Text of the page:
Kermadec took back the aleskin and looked out over the countryside. They were just at the edge of the Streleheim, facing north toward the misty, rugged silhouette of the Knife Edge. The day was bright and warm, and it promised another clear, moonlit night in which to explore the ruins of the Skull Kingdom. "You might think about the impracticality of that before you give up on my suggestion."
She had thought about alternatives frequently of late, although her thinking was more along the lines of restructuring and reordering so as to isolate those most troublesome. But even there she had to be careful not to suggest an appearance of weakness to the others or they would begin to shift allegiance in ways that would undo her entirely.
At times, she thought it might be best if she simply gave them all what they wanted, if she resigned her position and departed for good. Let another struggle with the problem. Let someone else take on her responsibilities and her obligations as Ard Rhys. But she knew she couldn't do that. No one else had been asked to shoulder those responsibilities and obligations; they had been given to her,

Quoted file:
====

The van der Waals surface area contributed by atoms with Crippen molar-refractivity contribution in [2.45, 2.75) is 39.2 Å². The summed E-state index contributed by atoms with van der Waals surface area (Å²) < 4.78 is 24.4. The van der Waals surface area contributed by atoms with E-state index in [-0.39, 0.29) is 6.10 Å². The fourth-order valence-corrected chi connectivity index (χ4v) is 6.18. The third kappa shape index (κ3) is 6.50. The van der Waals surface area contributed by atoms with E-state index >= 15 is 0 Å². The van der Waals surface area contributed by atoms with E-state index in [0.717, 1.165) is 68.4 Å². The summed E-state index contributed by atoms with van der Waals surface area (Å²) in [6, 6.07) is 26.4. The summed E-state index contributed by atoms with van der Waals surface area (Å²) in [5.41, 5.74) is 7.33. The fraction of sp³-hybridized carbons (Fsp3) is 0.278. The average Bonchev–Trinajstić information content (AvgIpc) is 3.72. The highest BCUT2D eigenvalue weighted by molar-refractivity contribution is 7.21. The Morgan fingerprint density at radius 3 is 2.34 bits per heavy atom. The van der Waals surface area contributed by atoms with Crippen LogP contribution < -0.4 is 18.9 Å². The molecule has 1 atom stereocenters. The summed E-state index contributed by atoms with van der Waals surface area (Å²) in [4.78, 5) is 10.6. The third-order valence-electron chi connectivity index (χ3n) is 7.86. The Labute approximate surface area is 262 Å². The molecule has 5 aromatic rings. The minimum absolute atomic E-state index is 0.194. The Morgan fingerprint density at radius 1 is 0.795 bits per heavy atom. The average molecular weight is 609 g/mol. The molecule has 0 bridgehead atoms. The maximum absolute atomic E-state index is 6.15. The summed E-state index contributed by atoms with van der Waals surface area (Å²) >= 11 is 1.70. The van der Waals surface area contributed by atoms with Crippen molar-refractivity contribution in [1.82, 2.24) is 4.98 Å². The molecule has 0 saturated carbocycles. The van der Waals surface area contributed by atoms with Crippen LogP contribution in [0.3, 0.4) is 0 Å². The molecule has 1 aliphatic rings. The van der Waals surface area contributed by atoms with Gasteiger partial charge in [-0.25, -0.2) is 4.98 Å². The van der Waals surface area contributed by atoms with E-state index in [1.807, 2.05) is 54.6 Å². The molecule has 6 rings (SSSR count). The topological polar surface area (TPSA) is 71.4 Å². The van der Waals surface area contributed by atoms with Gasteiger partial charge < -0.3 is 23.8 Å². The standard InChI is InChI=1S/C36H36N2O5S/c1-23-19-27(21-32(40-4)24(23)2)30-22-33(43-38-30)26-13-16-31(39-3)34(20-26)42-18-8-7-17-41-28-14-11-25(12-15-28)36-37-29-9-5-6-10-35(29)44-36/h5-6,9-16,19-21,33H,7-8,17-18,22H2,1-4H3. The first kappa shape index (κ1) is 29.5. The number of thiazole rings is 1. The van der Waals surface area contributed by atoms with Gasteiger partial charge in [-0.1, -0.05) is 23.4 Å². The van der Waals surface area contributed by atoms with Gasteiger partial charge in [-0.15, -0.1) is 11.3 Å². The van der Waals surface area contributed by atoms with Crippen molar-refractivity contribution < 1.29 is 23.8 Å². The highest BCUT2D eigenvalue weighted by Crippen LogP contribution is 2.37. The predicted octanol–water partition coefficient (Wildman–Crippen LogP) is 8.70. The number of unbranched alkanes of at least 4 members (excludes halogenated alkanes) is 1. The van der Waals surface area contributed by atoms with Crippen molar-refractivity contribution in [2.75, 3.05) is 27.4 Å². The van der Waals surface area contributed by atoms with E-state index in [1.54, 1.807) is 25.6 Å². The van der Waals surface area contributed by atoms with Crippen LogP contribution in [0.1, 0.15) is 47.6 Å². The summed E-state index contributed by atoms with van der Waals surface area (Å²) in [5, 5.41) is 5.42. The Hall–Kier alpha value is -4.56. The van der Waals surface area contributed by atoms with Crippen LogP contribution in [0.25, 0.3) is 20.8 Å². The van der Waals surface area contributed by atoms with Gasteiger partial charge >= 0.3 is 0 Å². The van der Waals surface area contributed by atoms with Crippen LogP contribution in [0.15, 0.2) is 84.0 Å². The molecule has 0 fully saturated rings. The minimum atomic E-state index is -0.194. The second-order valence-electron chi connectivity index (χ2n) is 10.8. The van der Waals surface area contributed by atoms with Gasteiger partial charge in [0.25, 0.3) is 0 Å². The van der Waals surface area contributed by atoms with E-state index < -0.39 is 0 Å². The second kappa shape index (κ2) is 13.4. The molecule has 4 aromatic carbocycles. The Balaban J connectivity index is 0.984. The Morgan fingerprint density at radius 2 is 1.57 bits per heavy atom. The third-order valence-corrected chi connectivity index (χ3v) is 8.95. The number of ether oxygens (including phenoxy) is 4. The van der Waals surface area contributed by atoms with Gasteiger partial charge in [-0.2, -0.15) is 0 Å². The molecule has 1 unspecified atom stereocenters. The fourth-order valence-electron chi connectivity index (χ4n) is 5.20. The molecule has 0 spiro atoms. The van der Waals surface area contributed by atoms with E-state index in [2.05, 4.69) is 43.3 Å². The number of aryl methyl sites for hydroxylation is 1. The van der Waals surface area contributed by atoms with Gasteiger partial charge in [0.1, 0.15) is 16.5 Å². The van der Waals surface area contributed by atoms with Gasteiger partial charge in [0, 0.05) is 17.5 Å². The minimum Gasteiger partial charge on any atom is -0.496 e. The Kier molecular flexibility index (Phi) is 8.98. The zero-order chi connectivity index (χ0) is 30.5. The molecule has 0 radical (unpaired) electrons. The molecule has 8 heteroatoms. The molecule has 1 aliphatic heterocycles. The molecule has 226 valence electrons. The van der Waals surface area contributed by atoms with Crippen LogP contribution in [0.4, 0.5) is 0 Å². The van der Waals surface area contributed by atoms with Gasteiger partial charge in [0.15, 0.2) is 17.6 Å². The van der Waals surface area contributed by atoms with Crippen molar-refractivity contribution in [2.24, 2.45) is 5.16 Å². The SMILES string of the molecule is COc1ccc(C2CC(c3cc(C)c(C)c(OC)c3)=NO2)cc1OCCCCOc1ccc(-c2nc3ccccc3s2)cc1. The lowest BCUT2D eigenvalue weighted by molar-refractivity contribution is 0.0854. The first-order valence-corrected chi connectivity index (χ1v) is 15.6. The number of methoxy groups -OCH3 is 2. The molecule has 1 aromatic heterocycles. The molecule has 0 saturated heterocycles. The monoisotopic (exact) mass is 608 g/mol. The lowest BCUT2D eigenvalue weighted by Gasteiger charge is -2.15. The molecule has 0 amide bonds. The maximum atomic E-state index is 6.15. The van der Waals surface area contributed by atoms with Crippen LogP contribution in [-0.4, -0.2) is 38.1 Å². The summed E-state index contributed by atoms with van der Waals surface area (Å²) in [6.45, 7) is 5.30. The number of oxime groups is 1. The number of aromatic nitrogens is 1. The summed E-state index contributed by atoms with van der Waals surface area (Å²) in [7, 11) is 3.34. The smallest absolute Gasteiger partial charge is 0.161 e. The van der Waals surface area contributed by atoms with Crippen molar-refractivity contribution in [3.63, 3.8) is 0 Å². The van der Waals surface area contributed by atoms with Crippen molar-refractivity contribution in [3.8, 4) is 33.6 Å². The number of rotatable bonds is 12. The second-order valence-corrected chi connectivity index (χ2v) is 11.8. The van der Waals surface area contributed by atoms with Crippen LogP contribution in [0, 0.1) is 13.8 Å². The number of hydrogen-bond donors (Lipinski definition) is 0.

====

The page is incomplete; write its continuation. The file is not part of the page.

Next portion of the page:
and nothing had happened to change that. She could not simply walk away. She had no authority to do so. If Walker's shade should appear to tell her it was time, she would be gone in a heartbeat
though perhaps not without disappointment at having failed to accomplish her task. But neither Walker's nor the shade of any other
Druid had come to her. Until she was discharged, she could not go. The dissatisfaction of others was not enough to set her free.
Her solution to the problem would have been much easier if she were still the Ilse Witch. She would have made an example of the more troublesome members of her order and cowed the rest by doing so. She would not have hesitated to eliminate her problems in a way that would have appalled even Kermadec. But she had lived enough of that life, and she would never go back to it. An
Ard Rhys must find other, better ways to act.
By late afternoon, they had crossed the Streleheim and flown through the lower wall of the Knife Edge into the jagged landscape of the Skull Kingdom. She felt a change in the air long before she saw one on the ground. Even aboard Chaser, several hundred feet up, she could sense it. The air became dead and old, smelling and tasting of devastation and rot. There was no life here, not of a sort anyone could recognize. The mountain was gone, brought down by cataclysmic forces on the heads of those who had worked their evil within it, reduced to a jumble of rocks within which little grew and less found shelter or forage. It was a ruined land, colorless and barren even now, a thousand years later,